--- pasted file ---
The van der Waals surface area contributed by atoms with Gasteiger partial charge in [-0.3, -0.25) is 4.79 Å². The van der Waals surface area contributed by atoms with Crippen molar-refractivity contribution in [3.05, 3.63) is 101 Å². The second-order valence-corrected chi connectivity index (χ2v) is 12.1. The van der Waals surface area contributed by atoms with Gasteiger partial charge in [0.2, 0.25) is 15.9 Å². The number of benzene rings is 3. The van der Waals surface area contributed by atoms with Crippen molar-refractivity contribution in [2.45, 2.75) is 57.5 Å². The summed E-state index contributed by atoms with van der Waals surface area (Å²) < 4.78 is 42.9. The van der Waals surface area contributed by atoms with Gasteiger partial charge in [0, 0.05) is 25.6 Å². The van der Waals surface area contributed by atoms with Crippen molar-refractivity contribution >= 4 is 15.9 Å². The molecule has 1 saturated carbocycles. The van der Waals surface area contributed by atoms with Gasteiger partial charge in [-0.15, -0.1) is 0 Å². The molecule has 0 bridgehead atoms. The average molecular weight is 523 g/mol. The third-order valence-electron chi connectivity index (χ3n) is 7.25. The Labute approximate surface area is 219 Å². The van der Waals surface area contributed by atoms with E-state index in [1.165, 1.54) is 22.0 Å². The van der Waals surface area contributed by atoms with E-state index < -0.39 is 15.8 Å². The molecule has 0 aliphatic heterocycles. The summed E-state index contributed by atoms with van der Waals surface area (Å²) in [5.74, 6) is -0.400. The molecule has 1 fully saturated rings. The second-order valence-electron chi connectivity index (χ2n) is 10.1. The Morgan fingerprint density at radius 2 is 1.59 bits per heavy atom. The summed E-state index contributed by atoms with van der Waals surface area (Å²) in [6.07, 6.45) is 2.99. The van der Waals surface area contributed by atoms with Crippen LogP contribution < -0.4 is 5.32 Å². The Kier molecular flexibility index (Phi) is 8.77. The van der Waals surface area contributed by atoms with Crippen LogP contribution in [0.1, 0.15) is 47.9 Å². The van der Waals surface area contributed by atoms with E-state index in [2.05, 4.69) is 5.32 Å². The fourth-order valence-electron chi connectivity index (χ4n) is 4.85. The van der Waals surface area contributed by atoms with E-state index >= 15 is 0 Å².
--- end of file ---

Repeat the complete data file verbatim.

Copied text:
The van der Waals surface area contributed by atoms with Gasteiger partial charge in [-0.3, -0.25) is 4.79 Å². The van der Waals surface area contributed by atoms with Crippen molar-refractivity contribution in [3.05, 3.63) is 101 Å². The second-order valence-corrected chi connectivity index (χ2v) is 12.1. The van der Waals surface area contributed by atoms with Gasteiger partial charge in [0.2, 0.25) is 15.9 Å². The number of benzene rings is 3. The van der Waals surface area contributed by atoms with Crippen molar-refractivity contribution in [2.45, 2.75) is 57.5 Å². The summed E-state index contributed by atoms with van der Waals surface area (Å²) < 4.78 is 42.9. The van der Waals surface area contributed by atoms with Gasteiger partial charge in [0, 0.05) is 25.6 Å². The van der Waals surface area contributed by atoms with Crippen molar-refractivity contribution >= 4 is 15.9 Å². The molecule has 1 saturated carbocycles. The van der Waals surface area contributed by atoms with Gasteiger partial charge in [-0.15, -0.1) is 0 Å². The molecule has 0 bridgehead atoms. The average molecular weight is 523 g/mol. The third-order valence-electron chi connectivity index (χ3n) is 7.25. The Labute approximate surface area is 219 Å². The van der Waals surface area contributed by atoms with E-state index in [1.165, 1.54) is 22.0 Å². The van der Waals surface area contributed by atoms with E-state index < -0.39 is 15.8 Å². The molecule has 0 aliphatic heterocycles. The summed E-state index contributed by atoms with van der Waals surface area (Å²) in [5.74, 6) is -0.400. The molecule has 1 fully saturated rings. The second-order valence-electron chi connectivity index (χ2n) is 10.1. The Morgan fingerprint density at radius 2 is 1.59 bits per heavy atom. The summed E-state index contributed by atoms with van der Waals surface area (Å²) in [6.07, 6.45) is 2.99. The van der Waals surface area contributed by atoms with Crippen LogP contribution < -0.4 is 5.32 Å². The Kier molecular flexibility index (Phi) is 8.77. The van der Waals surface area contributed by atoms with Crippen LogP contribution in [0.1, 0.15) is 47.9 Å². The van der Waals surface area contributed by atoms with E-state index in [2.05, 4.69) is 5.32 Å². The fourth-order valence-electron chi connectivity index (χ4n) is 4.85. The van der Waals surface area contributed by atoms with E-state index >= 15 is 0 Å².